The profession of respiratory therapy is expected to grow in the next decade and beyond.
This growth is the result of the aging population, retirement of senior respiratory
therapists, and increase of the types and severity of cardiopulmonary diseases. The
amount of information and knowledge in respiratory therapy is also expected to grow
along with the career opportunities. As a faculty of the Department of Cardiorespiratory
Care, my primary role of teaching is not to simply provide information because up-to-date
information is available online virtually at the fingertips of all students. My role
is to help students develop problem-solving skills - a much needed asset in patient
With a few exceptions, current college students consist of Generation Y individuals
(born after 1982). These students have unique personal characteristics and learning
styles. My focus of teaching technique is somewhat tailored to these variables. Of
course, to become successful as a health care professional, students of any generation
must be motivated to learn by attending classes and clinical, reading books and journals,
completing workbooks and assignments, composing logical papers, calculating clinical
parameters, and identifying and solving problems. As always, I stand ready to share
my experience with each of my students for the purpose of developing an exciting and
productive career in respiratory therapy.
I am excited and thrilled that I was asked to join the faculty of the Cardiorespiratory
Department three years ago. I am a graduate of the program and have been working in
the neonatal intensive care unit at USA Children’s and Women’s Hospital since 2002.
Having this opportunity gives me a chance to let students see the neonatal/pediatric
side of respiratory care and how beneficial this experience is.
I encourage prospective students to tour the department and hospitals to see what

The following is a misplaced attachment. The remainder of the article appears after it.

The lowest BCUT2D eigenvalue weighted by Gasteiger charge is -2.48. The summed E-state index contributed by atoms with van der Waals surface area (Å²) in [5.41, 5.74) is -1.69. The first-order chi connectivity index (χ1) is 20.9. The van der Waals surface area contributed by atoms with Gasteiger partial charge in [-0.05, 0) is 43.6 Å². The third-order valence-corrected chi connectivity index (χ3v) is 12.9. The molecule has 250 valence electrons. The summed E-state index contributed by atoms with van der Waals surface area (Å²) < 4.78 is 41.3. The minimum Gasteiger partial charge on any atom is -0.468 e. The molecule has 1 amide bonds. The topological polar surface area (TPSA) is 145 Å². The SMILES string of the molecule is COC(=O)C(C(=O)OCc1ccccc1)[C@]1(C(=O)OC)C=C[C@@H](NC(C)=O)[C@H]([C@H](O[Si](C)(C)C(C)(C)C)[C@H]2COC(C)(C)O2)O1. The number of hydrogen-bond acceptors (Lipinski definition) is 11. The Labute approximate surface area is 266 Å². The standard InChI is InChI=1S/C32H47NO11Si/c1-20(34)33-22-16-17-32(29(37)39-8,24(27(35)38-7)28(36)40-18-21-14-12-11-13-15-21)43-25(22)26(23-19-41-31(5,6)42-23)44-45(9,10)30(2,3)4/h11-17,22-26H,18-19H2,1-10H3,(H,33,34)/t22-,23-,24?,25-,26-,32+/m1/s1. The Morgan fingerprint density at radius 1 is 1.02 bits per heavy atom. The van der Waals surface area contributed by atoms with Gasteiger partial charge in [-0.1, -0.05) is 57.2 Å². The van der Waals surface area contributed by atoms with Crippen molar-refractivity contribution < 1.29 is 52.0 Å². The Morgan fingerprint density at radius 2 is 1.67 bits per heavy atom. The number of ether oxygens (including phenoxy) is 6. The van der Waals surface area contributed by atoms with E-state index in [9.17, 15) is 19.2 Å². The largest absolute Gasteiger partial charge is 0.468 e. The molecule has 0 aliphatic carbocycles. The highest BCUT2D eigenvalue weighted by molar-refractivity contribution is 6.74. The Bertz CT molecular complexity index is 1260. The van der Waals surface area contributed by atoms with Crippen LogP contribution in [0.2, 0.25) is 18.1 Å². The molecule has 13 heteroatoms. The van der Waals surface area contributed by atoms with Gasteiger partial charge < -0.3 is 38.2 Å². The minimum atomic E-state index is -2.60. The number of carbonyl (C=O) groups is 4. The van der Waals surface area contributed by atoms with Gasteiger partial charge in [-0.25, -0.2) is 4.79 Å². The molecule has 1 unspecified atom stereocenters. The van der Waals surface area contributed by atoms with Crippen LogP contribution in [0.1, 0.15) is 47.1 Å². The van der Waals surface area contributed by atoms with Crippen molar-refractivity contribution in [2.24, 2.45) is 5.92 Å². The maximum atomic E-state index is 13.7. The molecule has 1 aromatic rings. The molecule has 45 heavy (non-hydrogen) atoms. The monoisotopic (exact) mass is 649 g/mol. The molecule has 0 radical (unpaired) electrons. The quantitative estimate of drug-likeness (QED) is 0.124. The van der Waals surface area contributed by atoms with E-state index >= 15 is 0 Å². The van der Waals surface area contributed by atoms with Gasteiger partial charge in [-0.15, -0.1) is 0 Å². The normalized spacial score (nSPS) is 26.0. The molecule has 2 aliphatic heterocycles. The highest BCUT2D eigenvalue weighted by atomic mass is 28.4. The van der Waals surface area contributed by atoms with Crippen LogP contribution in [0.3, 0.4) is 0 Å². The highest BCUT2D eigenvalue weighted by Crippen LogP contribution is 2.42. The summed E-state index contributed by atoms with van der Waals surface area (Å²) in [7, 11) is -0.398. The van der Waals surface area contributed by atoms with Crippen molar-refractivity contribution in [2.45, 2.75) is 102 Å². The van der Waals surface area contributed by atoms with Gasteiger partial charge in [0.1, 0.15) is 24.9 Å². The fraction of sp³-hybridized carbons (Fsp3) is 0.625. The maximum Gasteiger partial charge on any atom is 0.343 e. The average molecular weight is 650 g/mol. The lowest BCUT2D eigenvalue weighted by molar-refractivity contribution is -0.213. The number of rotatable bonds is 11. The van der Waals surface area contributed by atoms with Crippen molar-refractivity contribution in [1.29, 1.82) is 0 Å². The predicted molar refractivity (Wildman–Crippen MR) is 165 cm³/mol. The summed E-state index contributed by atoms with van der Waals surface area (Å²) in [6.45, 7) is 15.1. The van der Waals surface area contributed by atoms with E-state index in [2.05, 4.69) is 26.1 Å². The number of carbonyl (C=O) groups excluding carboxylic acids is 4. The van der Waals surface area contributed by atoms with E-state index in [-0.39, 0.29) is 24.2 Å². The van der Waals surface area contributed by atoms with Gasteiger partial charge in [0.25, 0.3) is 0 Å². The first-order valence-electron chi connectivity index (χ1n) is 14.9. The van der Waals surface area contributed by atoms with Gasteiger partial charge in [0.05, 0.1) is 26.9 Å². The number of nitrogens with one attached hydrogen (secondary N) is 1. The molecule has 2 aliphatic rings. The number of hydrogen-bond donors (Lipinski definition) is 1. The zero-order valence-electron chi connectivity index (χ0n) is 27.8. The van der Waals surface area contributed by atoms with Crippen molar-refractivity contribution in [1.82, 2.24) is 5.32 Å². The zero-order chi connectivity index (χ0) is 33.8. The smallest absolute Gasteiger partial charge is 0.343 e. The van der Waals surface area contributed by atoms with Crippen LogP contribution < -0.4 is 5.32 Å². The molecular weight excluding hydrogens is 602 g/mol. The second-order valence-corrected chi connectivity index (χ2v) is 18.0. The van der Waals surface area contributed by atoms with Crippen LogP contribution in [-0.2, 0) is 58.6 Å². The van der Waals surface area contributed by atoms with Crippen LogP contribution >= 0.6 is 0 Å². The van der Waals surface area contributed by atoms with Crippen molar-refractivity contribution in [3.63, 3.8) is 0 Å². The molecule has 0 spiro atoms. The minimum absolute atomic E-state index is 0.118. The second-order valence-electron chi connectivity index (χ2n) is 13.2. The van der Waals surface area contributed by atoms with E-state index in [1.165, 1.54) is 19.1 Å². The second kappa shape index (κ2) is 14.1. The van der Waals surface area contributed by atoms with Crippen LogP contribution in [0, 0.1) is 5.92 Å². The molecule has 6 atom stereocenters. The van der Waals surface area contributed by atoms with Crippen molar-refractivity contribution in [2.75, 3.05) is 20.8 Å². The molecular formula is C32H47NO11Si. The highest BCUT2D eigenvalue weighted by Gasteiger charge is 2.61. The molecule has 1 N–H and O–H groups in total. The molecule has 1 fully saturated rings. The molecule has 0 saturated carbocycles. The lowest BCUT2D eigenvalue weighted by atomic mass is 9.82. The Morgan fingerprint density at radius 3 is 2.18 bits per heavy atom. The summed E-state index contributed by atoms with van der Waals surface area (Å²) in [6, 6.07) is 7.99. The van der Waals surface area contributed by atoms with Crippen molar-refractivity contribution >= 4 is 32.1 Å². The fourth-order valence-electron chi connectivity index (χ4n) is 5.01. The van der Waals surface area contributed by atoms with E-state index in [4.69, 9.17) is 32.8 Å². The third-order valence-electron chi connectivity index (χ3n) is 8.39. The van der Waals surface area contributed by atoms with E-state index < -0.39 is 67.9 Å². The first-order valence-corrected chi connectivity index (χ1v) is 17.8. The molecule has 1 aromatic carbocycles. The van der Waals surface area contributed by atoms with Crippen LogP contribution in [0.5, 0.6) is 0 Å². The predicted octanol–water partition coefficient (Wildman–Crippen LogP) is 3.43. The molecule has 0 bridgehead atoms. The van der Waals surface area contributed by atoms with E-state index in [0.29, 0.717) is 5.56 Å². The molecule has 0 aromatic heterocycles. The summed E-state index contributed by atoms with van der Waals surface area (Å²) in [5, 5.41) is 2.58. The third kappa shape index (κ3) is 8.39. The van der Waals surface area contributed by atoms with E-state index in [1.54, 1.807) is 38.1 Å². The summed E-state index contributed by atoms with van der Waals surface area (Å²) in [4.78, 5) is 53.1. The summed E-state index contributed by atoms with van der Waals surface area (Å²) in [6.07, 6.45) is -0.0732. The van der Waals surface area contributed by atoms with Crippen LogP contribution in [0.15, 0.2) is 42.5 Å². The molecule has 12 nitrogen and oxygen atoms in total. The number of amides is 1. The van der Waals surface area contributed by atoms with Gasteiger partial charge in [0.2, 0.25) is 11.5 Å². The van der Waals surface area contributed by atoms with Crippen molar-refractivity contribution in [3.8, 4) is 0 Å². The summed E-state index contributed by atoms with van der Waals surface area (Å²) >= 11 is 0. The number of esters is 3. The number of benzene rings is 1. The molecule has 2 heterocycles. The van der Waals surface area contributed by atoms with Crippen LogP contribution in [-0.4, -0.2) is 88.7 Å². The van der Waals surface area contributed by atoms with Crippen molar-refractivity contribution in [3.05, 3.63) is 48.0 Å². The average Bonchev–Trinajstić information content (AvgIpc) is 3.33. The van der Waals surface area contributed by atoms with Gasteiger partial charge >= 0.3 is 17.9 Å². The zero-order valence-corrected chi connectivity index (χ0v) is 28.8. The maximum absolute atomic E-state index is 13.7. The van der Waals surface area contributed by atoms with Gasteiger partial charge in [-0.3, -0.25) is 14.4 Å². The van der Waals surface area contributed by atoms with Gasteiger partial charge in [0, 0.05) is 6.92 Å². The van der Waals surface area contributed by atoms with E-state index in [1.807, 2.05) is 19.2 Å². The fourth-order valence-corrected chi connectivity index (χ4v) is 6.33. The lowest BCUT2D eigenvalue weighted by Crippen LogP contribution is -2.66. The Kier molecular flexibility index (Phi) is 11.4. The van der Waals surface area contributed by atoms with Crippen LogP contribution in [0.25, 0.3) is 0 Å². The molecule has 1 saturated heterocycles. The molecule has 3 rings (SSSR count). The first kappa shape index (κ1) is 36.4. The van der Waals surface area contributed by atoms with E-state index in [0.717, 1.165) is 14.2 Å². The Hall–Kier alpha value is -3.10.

amazing opportunities a career in Cardiorespiratory Care has.
Students interested in a career in respiratory therapy should apply to this program
because the program faculty are among the best in the country, and because our program
provides a very broad opportunity within and outside respiratory therapy. The faculty
have a combined experience of well over 100 years - providing a depth and breadth
of material in basic science, intensive respiratory care, neonatal respiratory care
and cardiac care unheard of in many other programs.
Graduates of our program are prepared to practice in respiratory therapy and cardiovascular
technology. Graduates may use their baccalaureate degree in Cardiorespiratory Sciences
to gain entry into physician assistant studies, medical or graduate school, business,
or education if they choose.
As one of the faculty members, I am committed to the profession, the program and
the students. When my students are doing well, it is a positive reflection on me,
so I have every reason to work for and with my students to assure their success. My
goal is to be a role model for the graduates of the program so they too will enjoy
the fruits of their labor and their status in this growing and prospering profession.
I believe that students who are interested in a career in respiratory therapy can
get an excellent, well-rounded, practical, and enduring education experience in this
field by attending the bachelor’s degree program in Cardiorespiratory Care Sciences
at the University of South Alabama. The faculty have broad yet deep experience in
all aspects of the field and are recognized nationally as leaders in the academic
The resulting depth of education and clinical experiences offered to the student carries
a real impact when the student leaves the college life and launches into the health
care work force. Students from previous classes have proved themselves to be valuable,
successful, flexible, and well-prepared in the workplace. Several graduates have applied
themselves to educational goals beyond respiratory therapy and are now managing hospital,
operating home health businesses, practicing as physicians and physician assistants,
or teaching in respiratory therapy programs.
I believe that respiratory therapists make a difference by having a caring compassionate
approach, while working with patients who are on sophisticated life-support machines
and monitors. Our students learn how to handle emergencies along with routine care,
prioritize and organize their clinical assignments, perform research activities, work
with patients of all ages, create a resume, and function as part of today’s healthcare